Genetic predisposition to long-term non-diabetic deteriorations in glucose homeostasis: ten-year follow-up of the GLACIER Study.
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To assess whether recently discovered genetic loci associated with hyperglycemia also predict long-term changes in glycemic traits. Methods: Sixteen fasting glucose-raising loci were genotyped in middle-aged adults from the GLACIER Study, a population-based prospective cohort study from Northern Sweden. Genotypes were tested for association with baseline fasting and 2-hr post-challenge glycemia (N=16,398), and with change in glycemic traits during a 10 year follow-up period (N=4,059). Results: Cross-sectional directionally consistent replication with fasting glucose concentrations was achieved for 12/16 variants; nine variants also associated with impaired fasting glucose (IFG) and seven were independently associated with 2-hr post-challenge glucose concentrations. In prospective analyses corrected for multiple testing, the effect alleles at four loci (GCK rs4607517, ADRA2A rs10885122, DGKB-TMEM195 rs2191349, G6PC2 rs560887) were statistically associated with worsening fasting glucose concentrations during 10-years follow-up. MTNR1B rs10830963, which was predictive of elevated fasting glucose concentrations in cross-sectional analyses, was associated with a protective effect on post-challenge glucose concentrations during follow-up; however, this was only when baseline fasting and 2-hr glucoses were adjusted for. An additive effect of multiple risk alleles on glycemic traits was observed: a weighted genetic risk score (80(th) vs. 20(th) centiles) was associated with a 0.16mmol/l (P=2.4×10(-6)) greater elevation in fasting glucose and a 64% (95% CI:33-201%) higher risk of developing IFG during 10-years follow-up. Conclusions: Our findings imply that genetic profiling might facilitate the early detection of persons who are genetically susceptible to deteriorating glucose control; studies of incident type 2 diabetes and discrete cardiovascular endpoints will help establish whether the magnitude of these changes is clinically relevant.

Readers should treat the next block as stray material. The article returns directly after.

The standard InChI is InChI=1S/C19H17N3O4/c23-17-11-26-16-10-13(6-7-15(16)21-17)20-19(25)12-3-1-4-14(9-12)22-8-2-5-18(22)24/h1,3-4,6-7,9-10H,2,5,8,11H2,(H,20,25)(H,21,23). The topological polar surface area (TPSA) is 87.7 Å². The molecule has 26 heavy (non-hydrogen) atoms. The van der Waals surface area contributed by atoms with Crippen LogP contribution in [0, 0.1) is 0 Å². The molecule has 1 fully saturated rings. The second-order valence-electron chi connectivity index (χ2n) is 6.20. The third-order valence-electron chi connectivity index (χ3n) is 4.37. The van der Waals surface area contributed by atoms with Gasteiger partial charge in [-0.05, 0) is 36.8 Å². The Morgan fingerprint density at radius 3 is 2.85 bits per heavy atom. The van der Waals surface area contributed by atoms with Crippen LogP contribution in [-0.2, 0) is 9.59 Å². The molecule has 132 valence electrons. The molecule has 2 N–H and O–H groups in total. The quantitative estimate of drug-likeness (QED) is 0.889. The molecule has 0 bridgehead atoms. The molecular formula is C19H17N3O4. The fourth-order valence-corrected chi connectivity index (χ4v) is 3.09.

|Research areas and keywords||
Subject classification (UKÄ) – MANDATORY
|Publication status||Published - 2011|
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